Inside Usdan Gallery’s mammoth space, forty-four sweaters and sweater outfits are suspended from the ceiling on specially designed hangers. Mimicking real bodies, they often sway if bumped into, provoking the urge to say “excuse me.” They are arranged in a traditional marching formation. Four bodies of work are represented, covering a time span from 2007 to 2021. Her “cheerleaders” lead in the front and take up the rear, while the news, Hønsestrik, and presidential elections hold up the middle section. Because the back of each sweater is as germane as the front, you can approach the installation and the procession from either end.
Surrounding the sweater installation are 244 drawings from Auerbach’s 4-Word Drawing series. Predominantly in gray and white, and made from 2016 to 2020, the gouache and pencil drawings are all 12″ x 19″. Auerbach created each drawing with exactly four words in the same composition, which she then posted on Instagram to raise money for activist causes in response to the Trump administration. Funds benefited groups including the Trevor Project (support for LGBT youth), Anti-Defamation League, Planned Parenthood, Central American Resource Center (CARECEN), and the Green City Force. Some examples of texts are Art of No Deal, This Too Shall Pass, Kicking Against the Pricks, and Make America Green Again. The drawings clearly fall in the tradition of works by Jenny Holzer and Barbara Kruger, but Auerbach’s use of social media as a platform for distributing these messages and fundraising for advocacy groups adds a dimension of wit and activism.
Lisa Anne Auerbach, 4-Word Drawings (2016–2022), installation view, “Lisa Anne Auerbach: Sweater Parade,” Usdan Gallery, Bennington College, 2022. Image courtesy of Usdan Gallery.
In the reading room, publications the artist has self-published, including books of her photography as well as her five-foot magazine she calls a “mega-zine,” are available for perusing. The deck of tarot cards featuring her photography paired with knit patterns allowed students and visitors another avenue for activating Auerbach’s work. While the reading room may feel like a rather perfunctory way to organize Auerbach’s collection of additional and disparate works, the space gives a window into the innovation and heart of her practice, no matter what medium she chooses to use.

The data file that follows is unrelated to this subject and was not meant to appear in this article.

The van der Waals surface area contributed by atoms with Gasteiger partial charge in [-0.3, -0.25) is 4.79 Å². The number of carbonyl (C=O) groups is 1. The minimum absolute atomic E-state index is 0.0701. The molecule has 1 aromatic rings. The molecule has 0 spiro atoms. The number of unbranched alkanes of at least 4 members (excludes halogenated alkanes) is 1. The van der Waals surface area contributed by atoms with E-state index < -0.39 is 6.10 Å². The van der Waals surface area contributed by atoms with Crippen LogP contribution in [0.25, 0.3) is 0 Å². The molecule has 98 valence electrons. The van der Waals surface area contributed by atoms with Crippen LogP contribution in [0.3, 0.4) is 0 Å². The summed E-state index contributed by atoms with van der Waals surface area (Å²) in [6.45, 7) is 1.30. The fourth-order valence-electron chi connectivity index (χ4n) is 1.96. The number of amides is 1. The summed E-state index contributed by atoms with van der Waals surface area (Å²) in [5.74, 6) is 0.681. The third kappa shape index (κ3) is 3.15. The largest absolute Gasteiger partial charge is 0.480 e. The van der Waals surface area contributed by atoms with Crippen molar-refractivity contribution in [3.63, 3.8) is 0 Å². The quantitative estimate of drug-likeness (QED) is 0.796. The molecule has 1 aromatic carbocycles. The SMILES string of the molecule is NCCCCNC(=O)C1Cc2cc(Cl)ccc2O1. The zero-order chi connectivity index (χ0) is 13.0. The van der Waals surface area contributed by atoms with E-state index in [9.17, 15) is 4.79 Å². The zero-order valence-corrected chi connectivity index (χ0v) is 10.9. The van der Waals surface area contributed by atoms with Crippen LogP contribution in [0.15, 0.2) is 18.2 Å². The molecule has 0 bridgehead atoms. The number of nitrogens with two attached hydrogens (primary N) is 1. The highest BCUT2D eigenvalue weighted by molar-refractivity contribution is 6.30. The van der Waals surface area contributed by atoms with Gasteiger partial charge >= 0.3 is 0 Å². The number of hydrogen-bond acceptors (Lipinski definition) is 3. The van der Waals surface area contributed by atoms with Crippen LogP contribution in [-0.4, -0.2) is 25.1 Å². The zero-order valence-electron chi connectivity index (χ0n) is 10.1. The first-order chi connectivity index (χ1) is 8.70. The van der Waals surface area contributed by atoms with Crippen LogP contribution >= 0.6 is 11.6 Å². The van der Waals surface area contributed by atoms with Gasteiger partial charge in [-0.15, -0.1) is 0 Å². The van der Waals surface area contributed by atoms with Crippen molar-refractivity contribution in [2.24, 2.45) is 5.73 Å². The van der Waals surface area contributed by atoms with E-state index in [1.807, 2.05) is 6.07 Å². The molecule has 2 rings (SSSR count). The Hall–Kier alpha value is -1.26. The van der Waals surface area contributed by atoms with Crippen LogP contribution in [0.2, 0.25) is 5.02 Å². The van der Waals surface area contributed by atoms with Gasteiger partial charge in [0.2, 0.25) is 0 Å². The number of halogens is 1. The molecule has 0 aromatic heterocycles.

Careful not to silo the impact of her work with audiences typically interested in craft feminism (think pussy hats circa 2017), Auerbach seeks out how her work can be a tool for intersectionality and for provoking discussion. Add a parade into the mix, and you’ve got the makings of a braver, more inclusive, and maybe better-dressed future.
The Sweater Parade moved across the landscape and in and out of Bennington College buildings, including Crossett Library, pictured here. Photo by Alexa Curran for Usdan Gallery.
“Lisa Anne Auerbach: Sweater Parade,” curated by Usdan Gallery Director Anne Thompson, is on view at Bennington College from March 7 through April 30, 2022.
Sara Farrell Okamura is a working artist, writer, museum educator, and curator based in North Adams. She has been the recipient of Berkshire Taconic’s Art Resource Trust Grant (A.R.T.) and MASS MoCA’s Assets For Artists grant. Her work can be seen this spring in Two to Tango at Bernay Fine Art in Great Barrington, MA, Painting at Night at Collar Works in Troy, NY, and a two-person exhibit in July at Joyce Goldstein Gallery in Chatham, NY.